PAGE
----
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Originally published November 10, 2014 at 9:52 AM | Page modified November 10, 2014 at 10:46 PM

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Seahawks Morning After: Seattle finally gets its mojo back and imposes its will

The Seahawks didn’t have a complete performance Sunday in beating the New York Giants, but in the second half they showed us the physical team we’d been waiting for since the season opener.


Times staff columnist

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In the second half Sunday, the Seahawks were the Seahawks again. It was unmistakably so, as a stingy and opportunistic defense combined with an overpowering, run-based offense to pound the New York Giants.

By the end, you almost forgot the Giants (3-6) held a 17-14 lead until late in the third quarter. You almost forgot the score was tied at 17 entering the fourth quarter. The Seahawks finally wore down an opponent, like we had become accustomed to watching them do. Like we hadn’t seen them do since a 36-16 victory over Green Bay in Week 1.

“It felt like Seahawks football,” wide receiver Doug Baldwin said.

The Seahawks (6-3) needed this. As controversy swirled and injuries mounted, you wondered if they still had that extra gear to separate from opponents and dominate games. On the way to scoring 24 unanswered points in the second half, the Seahawks answered that question empathically.

They still have concerns. The passing game remains out of sync, and as a result, quarterback Russell Wilson has had three straight uncharacteristically inefficient games. And the Seahawks added another starter, underrated nose tackle Brandon Mebane (hamstring), to their injury list.

But the return of center Max Unger, who had missed four games with a foot injury, contributed to the run game’s franchise-record, 350-yard performance in Sunday’s 38-17 victory. Left tackle Russell Okung also returned from a one-game absence.

As always, the humble Unger didn’t want any credit — even though his teammates offered plenty — for the Seahawks’ offensive success.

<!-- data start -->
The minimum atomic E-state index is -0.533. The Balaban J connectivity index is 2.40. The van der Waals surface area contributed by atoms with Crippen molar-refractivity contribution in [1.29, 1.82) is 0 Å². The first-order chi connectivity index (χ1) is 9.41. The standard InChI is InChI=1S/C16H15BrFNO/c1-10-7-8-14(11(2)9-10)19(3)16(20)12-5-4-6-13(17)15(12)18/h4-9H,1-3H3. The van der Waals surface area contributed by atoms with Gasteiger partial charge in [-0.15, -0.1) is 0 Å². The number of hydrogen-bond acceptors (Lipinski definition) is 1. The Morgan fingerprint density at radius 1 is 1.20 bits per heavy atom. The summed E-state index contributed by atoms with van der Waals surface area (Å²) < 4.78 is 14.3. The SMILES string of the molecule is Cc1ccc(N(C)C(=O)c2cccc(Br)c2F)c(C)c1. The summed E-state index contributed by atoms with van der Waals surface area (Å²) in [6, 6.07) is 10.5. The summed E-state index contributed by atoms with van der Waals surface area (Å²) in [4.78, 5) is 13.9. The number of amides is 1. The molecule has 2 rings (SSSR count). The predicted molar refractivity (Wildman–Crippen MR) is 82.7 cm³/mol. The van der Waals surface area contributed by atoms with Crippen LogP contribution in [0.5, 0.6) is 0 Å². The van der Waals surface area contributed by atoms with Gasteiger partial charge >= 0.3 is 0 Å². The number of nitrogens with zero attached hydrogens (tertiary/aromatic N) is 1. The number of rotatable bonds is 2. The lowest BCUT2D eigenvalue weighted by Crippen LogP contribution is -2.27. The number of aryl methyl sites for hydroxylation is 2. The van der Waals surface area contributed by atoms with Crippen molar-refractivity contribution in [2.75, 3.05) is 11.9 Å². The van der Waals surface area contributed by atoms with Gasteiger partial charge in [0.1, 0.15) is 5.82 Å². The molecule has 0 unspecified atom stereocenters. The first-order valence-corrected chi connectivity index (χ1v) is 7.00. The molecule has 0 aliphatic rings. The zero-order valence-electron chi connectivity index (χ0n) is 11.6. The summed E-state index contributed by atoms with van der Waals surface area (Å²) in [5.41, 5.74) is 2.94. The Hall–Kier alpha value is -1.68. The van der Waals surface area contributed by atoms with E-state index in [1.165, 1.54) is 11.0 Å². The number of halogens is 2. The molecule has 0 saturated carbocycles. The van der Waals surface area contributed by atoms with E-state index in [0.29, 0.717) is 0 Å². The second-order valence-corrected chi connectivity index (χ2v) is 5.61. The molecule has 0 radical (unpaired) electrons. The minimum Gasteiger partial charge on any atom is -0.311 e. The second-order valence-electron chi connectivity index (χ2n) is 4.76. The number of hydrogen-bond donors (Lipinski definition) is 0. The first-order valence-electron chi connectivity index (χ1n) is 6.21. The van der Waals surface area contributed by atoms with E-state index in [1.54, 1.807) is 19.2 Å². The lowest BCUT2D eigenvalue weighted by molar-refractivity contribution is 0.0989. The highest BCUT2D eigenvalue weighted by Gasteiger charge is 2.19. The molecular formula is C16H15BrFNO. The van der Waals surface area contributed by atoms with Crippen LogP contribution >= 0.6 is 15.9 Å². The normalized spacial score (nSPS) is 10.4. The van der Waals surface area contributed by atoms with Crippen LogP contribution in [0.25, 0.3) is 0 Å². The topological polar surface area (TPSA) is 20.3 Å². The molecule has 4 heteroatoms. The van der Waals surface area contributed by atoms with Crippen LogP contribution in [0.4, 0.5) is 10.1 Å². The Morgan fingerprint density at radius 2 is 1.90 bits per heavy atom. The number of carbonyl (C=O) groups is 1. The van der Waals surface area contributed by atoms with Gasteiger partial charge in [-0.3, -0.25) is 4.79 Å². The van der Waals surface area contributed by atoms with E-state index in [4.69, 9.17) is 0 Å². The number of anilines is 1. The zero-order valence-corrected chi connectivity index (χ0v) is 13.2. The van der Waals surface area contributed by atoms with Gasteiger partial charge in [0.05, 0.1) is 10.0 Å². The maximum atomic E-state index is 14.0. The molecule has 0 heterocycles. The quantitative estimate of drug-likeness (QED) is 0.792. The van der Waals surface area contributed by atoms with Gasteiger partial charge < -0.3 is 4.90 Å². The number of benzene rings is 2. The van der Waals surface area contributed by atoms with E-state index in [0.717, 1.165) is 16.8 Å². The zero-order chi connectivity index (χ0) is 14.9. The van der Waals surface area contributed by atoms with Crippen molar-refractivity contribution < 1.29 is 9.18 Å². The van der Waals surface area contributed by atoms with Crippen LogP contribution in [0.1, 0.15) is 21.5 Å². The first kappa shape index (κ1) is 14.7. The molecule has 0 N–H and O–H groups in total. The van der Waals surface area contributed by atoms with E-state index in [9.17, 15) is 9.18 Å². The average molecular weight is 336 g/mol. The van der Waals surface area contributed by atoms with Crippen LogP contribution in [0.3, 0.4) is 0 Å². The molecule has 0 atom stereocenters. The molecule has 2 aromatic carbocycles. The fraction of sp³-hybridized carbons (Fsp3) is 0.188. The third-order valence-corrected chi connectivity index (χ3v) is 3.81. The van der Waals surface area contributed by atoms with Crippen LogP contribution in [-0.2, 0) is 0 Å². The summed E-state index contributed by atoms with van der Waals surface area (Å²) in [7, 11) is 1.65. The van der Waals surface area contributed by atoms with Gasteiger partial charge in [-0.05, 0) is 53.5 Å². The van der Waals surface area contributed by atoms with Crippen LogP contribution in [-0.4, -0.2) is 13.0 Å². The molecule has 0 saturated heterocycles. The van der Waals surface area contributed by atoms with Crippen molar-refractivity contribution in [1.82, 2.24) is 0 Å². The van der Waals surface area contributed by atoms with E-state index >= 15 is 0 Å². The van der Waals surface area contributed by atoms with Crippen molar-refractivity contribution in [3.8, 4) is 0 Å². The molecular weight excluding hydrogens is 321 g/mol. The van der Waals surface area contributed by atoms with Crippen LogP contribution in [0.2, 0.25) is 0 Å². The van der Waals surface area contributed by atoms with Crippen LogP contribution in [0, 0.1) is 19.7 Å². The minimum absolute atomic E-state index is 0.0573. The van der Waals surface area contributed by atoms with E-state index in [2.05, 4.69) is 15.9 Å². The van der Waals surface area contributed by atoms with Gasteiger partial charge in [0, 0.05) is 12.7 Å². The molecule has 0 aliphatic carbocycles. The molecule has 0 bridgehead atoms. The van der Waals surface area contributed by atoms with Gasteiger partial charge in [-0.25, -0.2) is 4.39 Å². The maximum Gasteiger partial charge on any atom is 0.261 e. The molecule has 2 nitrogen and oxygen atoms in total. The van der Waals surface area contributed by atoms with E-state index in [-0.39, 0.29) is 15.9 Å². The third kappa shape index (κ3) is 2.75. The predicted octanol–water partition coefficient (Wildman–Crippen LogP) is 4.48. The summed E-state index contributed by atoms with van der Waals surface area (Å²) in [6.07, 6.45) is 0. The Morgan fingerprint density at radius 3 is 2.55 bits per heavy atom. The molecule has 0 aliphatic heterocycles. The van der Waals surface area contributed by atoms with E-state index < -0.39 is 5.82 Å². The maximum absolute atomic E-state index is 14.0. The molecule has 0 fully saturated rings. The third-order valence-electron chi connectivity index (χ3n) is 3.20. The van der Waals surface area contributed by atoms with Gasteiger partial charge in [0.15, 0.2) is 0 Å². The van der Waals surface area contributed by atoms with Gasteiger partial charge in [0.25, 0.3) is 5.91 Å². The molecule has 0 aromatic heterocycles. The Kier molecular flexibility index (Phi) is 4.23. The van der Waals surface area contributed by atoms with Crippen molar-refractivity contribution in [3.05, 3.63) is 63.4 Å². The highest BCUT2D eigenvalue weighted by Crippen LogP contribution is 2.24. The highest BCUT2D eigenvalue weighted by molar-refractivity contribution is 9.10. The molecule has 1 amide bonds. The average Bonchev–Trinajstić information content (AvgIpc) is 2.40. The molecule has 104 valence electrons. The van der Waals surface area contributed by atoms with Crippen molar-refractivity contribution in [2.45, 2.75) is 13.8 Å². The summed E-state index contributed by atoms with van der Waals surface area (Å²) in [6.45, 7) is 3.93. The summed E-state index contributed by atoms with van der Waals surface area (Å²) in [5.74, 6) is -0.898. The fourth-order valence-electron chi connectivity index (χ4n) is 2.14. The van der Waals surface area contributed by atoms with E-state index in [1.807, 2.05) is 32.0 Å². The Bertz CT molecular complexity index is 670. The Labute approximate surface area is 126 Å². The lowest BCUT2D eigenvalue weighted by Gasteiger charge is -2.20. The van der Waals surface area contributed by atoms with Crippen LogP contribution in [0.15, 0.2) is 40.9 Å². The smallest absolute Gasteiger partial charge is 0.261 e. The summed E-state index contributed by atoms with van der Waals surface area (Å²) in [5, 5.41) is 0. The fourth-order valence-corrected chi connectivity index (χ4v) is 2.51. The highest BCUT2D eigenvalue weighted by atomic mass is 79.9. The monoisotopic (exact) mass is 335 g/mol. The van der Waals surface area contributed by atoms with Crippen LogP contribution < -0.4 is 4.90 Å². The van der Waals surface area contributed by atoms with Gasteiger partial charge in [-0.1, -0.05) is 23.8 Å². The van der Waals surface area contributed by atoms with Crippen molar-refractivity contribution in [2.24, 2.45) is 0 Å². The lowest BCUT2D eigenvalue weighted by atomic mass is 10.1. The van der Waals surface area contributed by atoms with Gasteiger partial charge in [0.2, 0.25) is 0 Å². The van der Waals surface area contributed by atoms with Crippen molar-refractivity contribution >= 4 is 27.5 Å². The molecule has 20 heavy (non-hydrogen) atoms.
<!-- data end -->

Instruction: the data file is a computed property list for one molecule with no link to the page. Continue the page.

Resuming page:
“I didn’t play very well,” said Unger, who helped Seattle amass 510 yards. “They’re just being nice. I just came back and smoothed out the edges, made sure the communication was rock solid. That’s what my job is.”

In the second half, the Seahawks outgained the Giants 290-100. Wilson improvised and threw an incredible 60-yard pass to Jermaine Kearse in the third quarter to set up a Steven Hauschka field goal to tie the game at 17. Then, on the next series, the turning point of the game occurred — Earl Thomas’ end-zone interception. Richard Sherman and Giants receiver Odell Beckham Jr. had a delightful battle for the football on that play, resulting in a tipped pass, and Thomas caught the deflection. It was similar to the Sherman’s tip — same corner of the end zone and everything — in last year’s NFC Championship Game.

Thomas ran the interception out of the end zone and returned it to the Seattle 42-yard line. The turnover resulted in the first of three fourth-quarter touchdowns by the Seahawks.

The Seahawks weren’t dominant for four quarters Sunday. But from the start, they imposed their will with the run game, and even when the Giants were playing well, it was clear that the difference in the two rushing attacks would catch up to New York. The Seahawks ran for 350 yards and 7.8 yards per carry; the Giants managed only 54 yards and 3.2 yards per carry. Once the Seahawks stopped committing turnovers (three Sunday), the Giants defense had no chance.

Once again, the Seahawks are the best rushing team in the NFL, averaging 170.9 yards after Sunday’s explosion. They also have the fourth-best run defense in the league, giving up just 79.8 yards and 3.2 yards per carry (tied for the league lead). That’s the most dominant aspect of the 2014 Seahawks, and it indicates the strength on both the offensive and defensive lines. As much as we focus on the Seahawks’ poor pass protection on offense and their inconsistency rushing the passer on defense, it should be noted that they are dominant in this other area, and that’s one major vital sign for a football team.

“I like where we’re going,” Seahawks coach Pete Carroll said Sunday. “I really do. I told them last night that I think we’ve made a big shift in the last three weeks. I was hoping it would again today. We’re playing the style of football that we want to play, that we’re most comfortable with. Then, see if the other teams can deal with this.”

The Giants couldn’t deal with it. There are tougher teams down the stretch, with six of the next seven games against squads with winning records. But with Marshawn Lynch (140 yards, four touchdowns) carrying the offense and the defense re-establishing its greatness, the Seahawks aren’t a mystery anymore.

“It just felt good,” guard J.R. Sweezy said. “It felt like we were all on the same page.”

Jerry Brewer: 206-464-2277 or jbrewer@seattletimes.com. On Twitter @JerryBrewer



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About Jerry Brewer

Jerry Brewer offers a unique perspective on the world of sports.
jbrewer@seattletimes.com | 206-464-2277

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